JOE DIRT 2: BEAUTIFUL LOSER || This sequel is just a testament to the death of David Spade’s career. Why it released on Crackle for free instead of getting a theatrical release is a testament to just how unneeded this sequel was. Despite getting a lot of the original cast to reprise their roles, like Brittany Daniel, Dennis Miller, and Christopher Walken, the story is just an assembly of previously used story tropes like “Forrest Gump” and “Wizard Of Oz”.
LILA & EVE || To alter a saying, “Hell hath no fury like a mother scorned,” and in “Lila & Eve,” two scorned mothers take it upon themselves to get revenge. Academy Award nominee Viola Davis (“The Help”) has lost her son to a drive-by shooting. And with the coercion and help from Jennifer Lopez, they go on a spree in the underbelly of their city to find those responsible with the barrel of a gun. But with a detective (Shea Whigham) sniffing around, there’s no easy way out. Despite the acting prowess of Davis, this feels a tad underdeveloped and a little too much like a Lifetime Original Movie.
THE LOOK OF SILENCE || Joshua Oppenheimer is the director responsible for the Academy Award nominated documentary “The Act Of Killing, ” an unprecedented look at former Indonesian death-squad leaders which should have won the Oscar. Oppenheimer returns with the support of Werner Herzog in yet another powerful documentary, “The Look Of Silence,” which could earn him another Oscar nomination, with a critically acclaimed look at Indonesian genocide survivors facing the men responsible for so many deaths.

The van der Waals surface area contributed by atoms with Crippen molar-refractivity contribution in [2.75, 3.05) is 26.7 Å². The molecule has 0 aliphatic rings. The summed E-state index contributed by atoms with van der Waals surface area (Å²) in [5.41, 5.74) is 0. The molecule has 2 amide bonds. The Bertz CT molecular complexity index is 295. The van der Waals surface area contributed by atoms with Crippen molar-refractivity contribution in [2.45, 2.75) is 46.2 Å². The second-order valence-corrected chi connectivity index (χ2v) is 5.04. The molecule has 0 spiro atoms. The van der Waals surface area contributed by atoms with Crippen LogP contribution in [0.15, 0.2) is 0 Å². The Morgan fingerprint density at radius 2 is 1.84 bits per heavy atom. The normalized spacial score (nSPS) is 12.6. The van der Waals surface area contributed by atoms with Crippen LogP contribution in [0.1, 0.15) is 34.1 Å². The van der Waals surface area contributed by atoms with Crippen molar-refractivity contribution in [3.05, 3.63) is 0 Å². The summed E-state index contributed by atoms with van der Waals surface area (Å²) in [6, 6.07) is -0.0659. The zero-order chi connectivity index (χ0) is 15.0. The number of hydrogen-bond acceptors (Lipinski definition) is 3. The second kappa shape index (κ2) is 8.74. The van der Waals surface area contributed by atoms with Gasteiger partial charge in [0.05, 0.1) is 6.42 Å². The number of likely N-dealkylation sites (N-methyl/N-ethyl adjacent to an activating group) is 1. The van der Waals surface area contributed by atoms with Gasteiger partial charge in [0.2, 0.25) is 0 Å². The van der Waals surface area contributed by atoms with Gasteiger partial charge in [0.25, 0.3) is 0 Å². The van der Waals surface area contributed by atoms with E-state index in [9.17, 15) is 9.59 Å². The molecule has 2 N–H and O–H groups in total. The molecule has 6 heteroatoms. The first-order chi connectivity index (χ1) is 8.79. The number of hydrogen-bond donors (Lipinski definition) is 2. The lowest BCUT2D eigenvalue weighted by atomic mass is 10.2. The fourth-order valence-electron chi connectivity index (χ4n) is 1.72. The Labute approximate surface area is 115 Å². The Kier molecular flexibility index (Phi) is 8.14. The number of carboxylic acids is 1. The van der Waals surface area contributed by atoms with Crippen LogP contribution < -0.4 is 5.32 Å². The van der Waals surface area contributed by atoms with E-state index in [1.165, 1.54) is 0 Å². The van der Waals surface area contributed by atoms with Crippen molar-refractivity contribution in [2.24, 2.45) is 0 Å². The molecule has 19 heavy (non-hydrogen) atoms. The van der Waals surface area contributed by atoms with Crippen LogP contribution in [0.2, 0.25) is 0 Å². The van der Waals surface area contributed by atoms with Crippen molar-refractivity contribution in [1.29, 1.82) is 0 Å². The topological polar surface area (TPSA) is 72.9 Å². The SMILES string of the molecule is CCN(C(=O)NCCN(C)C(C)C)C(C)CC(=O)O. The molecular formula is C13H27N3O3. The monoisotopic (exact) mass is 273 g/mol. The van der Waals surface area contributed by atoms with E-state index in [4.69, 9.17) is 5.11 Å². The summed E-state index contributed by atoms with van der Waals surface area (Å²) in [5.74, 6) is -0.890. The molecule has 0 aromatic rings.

MR. HOLMES || In recent years, we’ve seen Sherlock Holmes portrayed by Benedict Cumberbatch and Robert Downey Jr., not until “Mr. Holmes” have we even entertained the notion of Holmes as an old man. This time, Ian McKellan takes the reins of the sleuth, as he spends the end of his days tending to his bees and dealing with the loss of the incredible powers of his brain. With one last mystery to solve, which apparently is his own, he enlists the help of his housekeepers son.
NORTHERN LIMIT LINE || Depicting a battle known as the second battle of Yeonpyeong, where two North Korea vessels fired at the South Korean patrol boat named Chamsuri 357, killing six men and leaving 18 injured, the trailer for the film mixes interviews with the men actually involved with the reenactment within the film. It was a time of camaraderie turned bad when the firing began, leaving these men with a story they felt needed telling.
OOOPS NOAH IS GONE || Originally titled “All Creatures Big And Small,” this is a cute independent animated film about the animals that didn’t make it onto Noah’s ark. Living outside the realm of Dreamworks and Disney/Pixar, the fact that any other animated films can get made in this day and age, and especially look as good as this one is astounding to me. Surprisingly and in its favor, the film does not take on any of the Christian connotations that go along with this Biblical story.
SAFELIGHT || Despite a 7% on Rotten Tomatoes, my love for Juno Temple wins out in me wanting to see “Safelight,” in which she plays a runaway turned hooker at a truck stop, who is more or less rescued from her pimp by a high school senior with a disability (Evan Peters). Headed on a road trip to take pictures of lighthouses, Temple and Peters bond, forming a connection that could be broken by the vengeful pimp. Ariel Winter is another draw, playing a supporting role with some connection to Temple’s character.
STEAK (R)EVOLUTION || “A search for the world’s finest steak”. It’s very rare in the world of documentaries to display the killing of cows for consumption in a positive light, but “Steak (R)evolution” is all about the positivity in association to how the animals are treated before they are slaughtered and how that relates to the taste and consistency of animal being consumed. Not trying to make a point whether eating animals is right or wrong, but instead focusing on dealing with the idea in the correct manner.